Security Deposits: An Essential Part of Every Tenancy

May 12, 2009

Landlords frequently require security deposits upon the tenants’ move-in to ensure that they can be compensated for any damage caused during the tenancy. The following summary discusses some general requirements of California law concerning security deposits for residential properties. Other requirements may also apply based on the applicable city and county.

How much can a landlord demand for security deposit?
Under California law, a landlord may demand a security deposit in an amount equal to two month’s rent (up to three month’s rent for furnished units). Such security deposit amounts are inclusive of any cleaning fee, pet deposit and last month’s rent.

What type of items may be deducted from a security deposit?
Civil Code Section 1950.5(b) permits a landlord to charge a tenant for repairing damages to the premises, exclusive of ordinary wear and tear, caused by the tenant or the tenant’s guest or licensee. In addition, a landlord may generally apply the security deposit toward a tenant’s default in rent payment, cleaning the premises upon a tenant’s move-out to restore the premises to the same condition at the commencement of the tenant’s tenancy. If authorized by the rental agreement, a landlord may also apply the security deposit toward restoring, repairing or replacing or returning personal property or appurtenances, exclusive of ordinary wear and tear.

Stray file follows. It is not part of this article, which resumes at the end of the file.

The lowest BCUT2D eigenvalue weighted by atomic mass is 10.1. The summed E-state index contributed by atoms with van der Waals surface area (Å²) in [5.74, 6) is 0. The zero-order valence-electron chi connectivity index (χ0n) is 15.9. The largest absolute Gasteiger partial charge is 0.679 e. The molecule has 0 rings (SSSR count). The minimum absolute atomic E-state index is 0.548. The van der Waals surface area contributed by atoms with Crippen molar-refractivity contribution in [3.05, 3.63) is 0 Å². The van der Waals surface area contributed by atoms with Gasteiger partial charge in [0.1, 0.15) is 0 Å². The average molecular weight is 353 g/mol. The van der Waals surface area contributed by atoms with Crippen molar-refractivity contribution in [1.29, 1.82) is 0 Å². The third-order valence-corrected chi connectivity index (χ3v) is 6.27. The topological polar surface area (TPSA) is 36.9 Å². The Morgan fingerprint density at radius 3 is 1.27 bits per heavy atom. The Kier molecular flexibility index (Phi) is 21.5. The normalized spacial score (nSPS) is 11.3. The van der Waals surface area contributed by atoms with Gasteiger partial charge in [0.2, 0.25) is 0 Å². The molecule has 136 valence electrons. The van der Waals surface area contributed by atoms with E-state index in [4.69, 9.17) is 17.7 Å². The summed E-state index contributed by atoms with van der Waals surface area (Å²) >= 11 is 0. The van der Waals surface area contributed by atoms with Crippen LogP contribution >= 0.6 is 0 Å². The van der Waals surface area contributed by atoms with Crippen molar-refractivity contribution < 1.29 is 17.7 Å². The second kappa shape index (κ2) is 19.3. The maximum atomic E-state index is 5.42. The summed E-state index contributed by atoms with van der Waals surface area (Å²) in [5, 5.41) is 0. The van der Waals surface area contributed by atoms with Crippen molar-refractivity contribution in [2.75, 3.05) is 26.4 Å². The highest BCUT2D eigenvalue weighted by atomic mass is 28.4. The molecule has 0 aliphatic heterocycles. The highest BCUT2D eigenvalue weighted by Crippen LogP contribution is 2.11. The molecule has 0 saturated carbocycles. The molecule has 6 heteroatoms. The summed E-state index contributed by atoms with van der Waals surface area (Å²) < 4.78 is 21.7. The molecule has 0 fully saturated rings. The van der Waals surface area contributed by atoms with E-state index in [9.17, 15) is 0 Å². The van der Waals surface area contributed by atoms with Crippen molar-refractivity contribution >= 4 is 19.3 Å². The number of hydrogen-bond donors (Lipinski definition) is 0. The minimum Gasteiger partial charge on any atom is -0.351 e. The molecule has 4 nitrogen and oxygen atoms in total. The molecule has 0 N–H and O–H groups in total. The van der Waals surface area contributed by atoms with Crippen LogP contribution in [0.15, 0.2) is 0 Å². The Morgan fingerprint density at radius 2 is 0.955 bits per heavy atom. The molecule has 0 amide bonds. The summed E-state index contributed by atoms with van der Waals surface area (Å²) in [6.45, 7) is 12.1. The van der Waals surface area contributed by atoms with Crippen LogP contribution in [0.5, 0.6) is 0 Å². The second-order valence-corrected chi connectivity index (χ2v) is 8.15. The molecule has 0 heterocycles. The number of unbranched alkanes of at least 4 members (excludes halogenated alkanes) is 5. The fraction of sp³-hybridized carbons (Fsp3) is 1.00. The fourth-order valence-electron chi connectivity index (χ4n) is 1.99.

When must the landlord return the security deposit to the tenant?
Within twenty-one days after a tenant vacates the tenancy, a landlord must provide the tenant with either: (1) a full refund of the entire security deposit or; (2) an itemized statement indicating the amount and description of any deductions along with any applicable bills, invoices, or receipts and return any remaining portion of the security deposit to the tenant. (See California Civil Code Section 1950.5 for further requirements).

What happens if the landlord fails to return the security deposit?
If a landlord fails to return a security deposit in bad faith, the landlord may be subject to a penalty of twice the amount of the security deposit, in addition to any actual damages suffered by the tenant.

Is the landlord required to pay interest on the security deposit?
Landlords are generally not required to pay interest to the tenant on the security deposit unless otherwise required by city or other local law. For instance, both San Francisco and Berkeley require the payment of interest on security deposits.

© 2009 Szeto Law Group. These materials do not constitute legal advice and are for general informational purposes only. They may be reproduced for personal use and for non-commercial distribution. All copies must include this copyright statement.
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